In retrospect, I should have seen a warning sign in the fact that while I frequently felt like I needed a drink, I never felt the same way about my other favorite depressant, marijuana. My weed consumption as an adult has varied considerably over the years, from very regularly to none at all (notably while living in Japan, a country that retains a more-or-less zero-tolerance policy towards cannabis and other controlled substances). Still, such changes have never been cause for consternation on my part. Like other substances I’ve taken and enjoyed (like psilocybin and other psychedelics) I always enjoyed weed but never felt like I needed it. By contrast, I felt conscious annoyance during the few times I needed to abstain from alcohol pre-sobriety (at temples and ashrams in India, or flying on Gulf Arab airlines like Kuwait Airways).
So what exactly was I getting from alcohol? Simply put, alcohol seemed to be the only thing in my life that neutralized the stomach-churning anxiety I remember feeling in elementary school, and that nearly drove me to suicide in junior high school. As a kid who endured some fairly brutal bullying and spent long periods feeling like a social outcast, I learned early on what anxiety and depression felt like. The gulag-esque architecture and adjacent gravel pit of Mount Newton Middle School, where I spent grades six through eight, resembled something out of a J.G. Ballard dystopia. While I survived, it most certainly claimed a piece of me — and it would take many, many years to come to terms with the trauma.
This — and nothing that happened during my lush years — was the shape in which my post-drunken rage came screaming into this world. My years as a drinker came to feel like a vacation from my unresolved “stuff,” and once I was sober I knew there was no going back. The seething, clawing fury I felt on a near-daily basis for much of my first year sober was born of the feeling of having been robbed. It was equal parts anger at all those who’d wronged me and at myself for letting it happen (and for having ignored it for all those years). My mind became a Battle Royale, with my untethered ego at the center of the ring. I was taking swings at anything that homed into view.
Moving Past the Anger
How did I get through it? I ran. Ran like a crazy person. I’d leaned on running to clear the windscreen of depression and anxiety, and it also seemed to do the trick with my red tsunamis of rage. I also began a serious practice of meditation, which I maintain to this day. Angry thoughts are nothing more than thoughts, ephemeral flickers of consciousness. When observed from a meditative standpoint, they dissolve like a packet of Splenda in a cheap cup of coffee.
I also wrote. Even before sobriety I’d begun creativity guru Julia Cameron’s recommended morning pages: three pages of uninterrupted, stream-of-consciousness writing right after waking up (longhand, not typed). This practice has not only made me a much better writer than I otherwise would have become, but they made my roller coaster of sobriety much easier to understand.
Plus, I read. A lot. And I talked a lot about what I was going through. I’m deeply fortunate to have relationships with my spouse and family members. While far from perfect, these relationships have facilitated open communication. Of course this is still a work in progress, as am I as a person, but it’s something I don’t take for granted. Many who try to break free from addiction are not so lucky. Many are alone in the world, and reliant on whatever networks happen to be available to them. While I have serious problems with their underlying mythologies and practices, 12-step programs like AA do indeed provide these. If nothing else, they’re a bazillion times better than the “friends” waiting for you at your old watering hole of choice.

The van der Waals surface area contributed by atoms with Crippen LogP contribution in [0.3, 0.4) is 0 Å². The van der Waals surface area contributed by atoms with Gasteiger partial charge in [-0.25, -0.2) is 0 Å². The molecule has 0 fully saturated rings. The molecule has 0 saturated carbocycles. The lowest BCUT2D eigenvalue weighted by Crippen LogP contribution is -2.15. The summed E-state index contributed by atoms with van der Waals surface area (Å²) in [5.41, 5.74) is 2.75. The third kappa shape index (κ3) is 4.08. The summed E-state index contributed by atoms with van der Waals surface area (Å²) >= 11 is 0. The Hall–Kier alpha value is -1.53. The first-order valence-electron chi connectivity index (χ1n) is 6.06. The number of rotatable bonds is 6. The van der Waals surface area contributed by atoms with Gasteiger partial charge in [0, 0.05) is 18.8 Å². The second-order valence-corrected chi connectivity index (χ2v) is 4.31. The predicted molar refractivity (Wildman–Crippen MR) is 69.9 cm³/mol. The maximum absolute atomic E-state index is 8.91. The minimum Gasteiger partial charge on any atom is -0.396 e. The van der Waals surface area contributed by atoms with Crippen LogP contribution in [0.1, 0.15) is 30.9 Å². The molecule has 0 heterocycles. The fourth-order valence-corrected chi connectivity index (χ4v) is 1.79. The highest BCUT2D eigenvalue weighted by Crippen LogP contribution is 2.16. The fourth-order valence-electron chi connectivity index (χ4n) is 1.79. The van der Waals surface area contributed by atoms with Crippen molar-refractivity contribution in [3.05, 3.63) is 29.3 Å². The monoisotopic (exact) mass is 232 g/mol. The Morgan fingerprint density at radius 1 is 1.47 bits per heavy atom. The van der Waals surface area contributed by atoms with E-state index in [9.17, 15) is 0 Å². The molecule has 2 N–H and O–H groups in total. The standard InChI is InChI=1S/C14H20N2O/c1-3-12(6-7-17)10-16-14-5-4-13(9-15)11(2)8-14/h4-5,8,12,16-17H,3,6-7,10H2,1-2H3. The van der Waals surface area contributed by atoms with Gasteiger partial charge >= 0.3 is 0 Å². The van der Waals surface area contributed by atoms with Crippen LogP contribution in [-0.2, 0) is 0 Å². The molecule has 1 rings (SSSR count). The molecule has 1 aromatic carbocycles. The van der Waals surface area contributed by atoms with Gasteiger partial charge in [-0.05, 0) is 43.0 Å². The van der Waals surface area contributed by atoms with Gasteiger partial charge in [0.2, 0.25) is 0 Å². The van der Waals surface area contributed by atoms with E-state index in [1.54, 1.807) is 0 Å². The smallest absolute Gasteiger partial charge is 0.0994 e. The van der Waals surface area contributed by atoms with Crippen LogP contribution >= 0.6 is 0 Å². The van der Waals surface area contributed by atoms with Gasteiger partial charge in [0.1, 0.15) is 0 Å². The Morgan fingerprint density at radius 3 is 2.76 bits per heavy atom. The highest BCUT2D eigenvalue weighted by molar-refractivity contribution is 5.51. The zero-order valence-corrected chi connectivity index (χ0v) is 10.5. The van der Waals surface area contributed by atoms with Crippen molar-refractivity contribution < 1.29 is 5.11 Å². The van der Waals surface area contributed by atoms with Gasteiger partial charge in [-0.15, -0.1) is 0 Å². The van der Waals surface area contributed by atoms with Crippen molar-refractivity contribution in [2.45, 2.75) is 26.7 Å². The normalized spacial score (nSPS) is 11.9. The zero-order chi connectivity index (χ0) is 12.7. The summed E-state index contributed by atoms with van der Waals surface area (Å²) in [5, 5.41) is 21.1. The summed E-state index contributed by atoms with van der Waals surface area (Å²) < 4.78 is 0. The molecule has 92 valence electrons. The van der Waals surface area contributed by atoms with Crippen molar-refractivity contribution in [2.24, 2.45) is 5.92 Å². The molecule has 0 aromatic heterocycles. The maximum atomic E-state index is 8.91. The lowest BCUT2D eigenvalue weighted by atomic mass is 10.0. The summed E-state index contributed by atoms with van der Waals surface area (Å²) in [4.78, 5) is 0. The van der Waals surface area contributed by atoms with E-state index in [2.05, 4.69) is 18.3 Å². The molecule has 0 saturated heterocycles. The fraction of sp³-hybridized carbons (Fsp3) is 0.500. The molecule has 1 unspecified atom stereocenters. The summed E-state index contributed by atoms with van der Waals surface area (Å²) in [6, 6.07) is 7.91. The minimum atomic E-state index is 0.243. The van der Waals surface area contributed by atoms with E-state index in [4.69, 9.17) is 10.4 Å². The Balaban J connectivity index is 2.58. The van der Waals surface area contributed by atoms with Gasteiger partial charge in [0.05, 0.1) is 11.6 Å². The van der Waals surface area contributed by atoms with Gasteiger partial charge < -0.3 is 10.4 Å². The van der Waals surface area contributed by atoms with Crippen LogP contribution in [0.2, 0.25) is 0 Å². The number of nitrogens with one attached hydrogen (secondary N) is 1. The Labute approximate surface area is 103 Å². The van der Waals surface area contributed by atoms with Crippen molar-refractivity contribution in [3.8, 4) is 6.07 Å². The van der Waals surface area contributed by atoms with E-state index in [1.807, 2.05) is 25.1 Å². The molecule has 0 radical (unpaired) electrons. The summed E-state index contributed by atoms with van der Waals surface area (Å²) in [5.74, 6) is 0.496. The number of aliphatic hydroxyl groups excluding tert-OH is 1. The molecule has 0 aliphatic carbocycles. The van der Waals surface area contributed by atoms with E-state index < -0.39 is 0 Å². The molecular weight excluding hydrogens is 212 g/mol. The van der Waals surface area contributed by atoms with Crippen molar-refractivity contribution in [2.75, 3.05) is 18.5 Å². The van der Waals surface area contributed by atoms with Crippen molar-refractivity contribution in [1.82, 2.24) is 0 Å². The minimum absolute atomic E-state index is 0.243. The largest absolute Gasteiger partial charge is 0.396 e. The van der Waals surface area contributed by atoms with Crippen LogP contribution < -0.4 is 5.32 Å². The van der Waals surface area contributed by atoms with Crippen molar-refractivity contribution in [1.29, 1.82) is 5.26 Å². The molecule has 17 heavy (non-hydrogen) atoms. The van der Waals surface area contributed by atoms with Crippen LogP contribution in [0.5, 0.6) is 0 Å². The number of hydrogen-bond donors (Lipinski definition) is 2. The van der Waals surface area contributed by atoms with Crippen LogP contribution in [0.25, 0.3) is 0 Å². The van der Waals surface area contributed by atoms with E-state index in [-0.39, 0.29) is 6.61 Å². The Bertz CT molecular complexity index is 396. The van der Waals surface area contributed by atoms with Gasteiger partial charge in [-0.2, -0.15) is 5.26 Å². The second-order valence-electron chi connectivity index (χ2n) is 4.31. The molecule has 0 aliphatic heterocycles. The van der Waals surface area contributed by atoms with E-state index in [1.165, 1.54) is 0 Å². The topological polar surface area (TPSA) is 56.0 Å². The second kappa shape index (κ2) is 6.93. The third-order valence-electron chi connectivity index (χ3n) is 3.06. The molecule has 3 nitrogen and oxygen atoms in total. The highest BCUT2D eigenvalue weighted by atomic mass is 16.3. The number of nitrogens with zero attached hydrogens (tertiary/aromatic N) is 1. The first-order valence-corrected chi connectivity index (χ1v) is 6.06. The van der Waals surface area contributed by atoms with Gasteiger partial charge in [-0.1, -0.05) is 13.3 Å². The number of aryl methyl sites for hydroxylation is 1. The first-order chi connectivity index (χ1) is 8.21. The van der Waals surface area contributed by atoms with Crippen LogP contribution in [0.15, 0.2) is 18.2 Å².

And yes, the anger does subside. At the one-year-seven-months mark, I can honestly say I no longer feel the blinding rage I felt on a regular basis a year ago. My life has steadily improved in almost every way. All the “good stuff” about being sober still stands, and the nice thing about being a recovered alcoholic is that these things continue to seem novel for a long time thereafter. But the ugly side to recovery does have a time limit. It can indeed be weathered with the right set of mental habits and discipline.
You’ll always be tempted to repress the anger (as well as to go back to the bottle). Don’t fight it. Feel it. Turn on some Black Flag, crank it up to 11, and wreck something if you have to. (Just don’t do it with anything valuable.) Run until you bleed through your pores and your leg muscles scream like a victim of the Inquisition. Write page after page of profanity-laced letters to your junior high school bully. Get a tattoo. Hurl heavy objects and build those muscles you wished you’d had in grade 7. Go to your local slam poetry meet and lay down some obnoxious verse. The possibilities are endless. But whatever you do, just really try not to take it out on your partner, spouse, or family members. What you’re going through is not your fault, but it’s also not theirs — and the fact that they’re still by your side is evidence enough that they’re on your side. Recognize the anger for what it is before letting your words fly in way that can’t be undone.
Also, don’t call yourself a dry drunk. If you’ve reached this point in your recovery, you’re no longer a drunk of any kind. You’re a badass straight-edger who wants to put his/her/their fist through shit and make everything bleed. That’s not the alcohol (or lack thereof talking). It’s your younger self bleeding and sobbing in some desolate corner of the Junior High Archipelago. Honor them. Love them. Fight for them.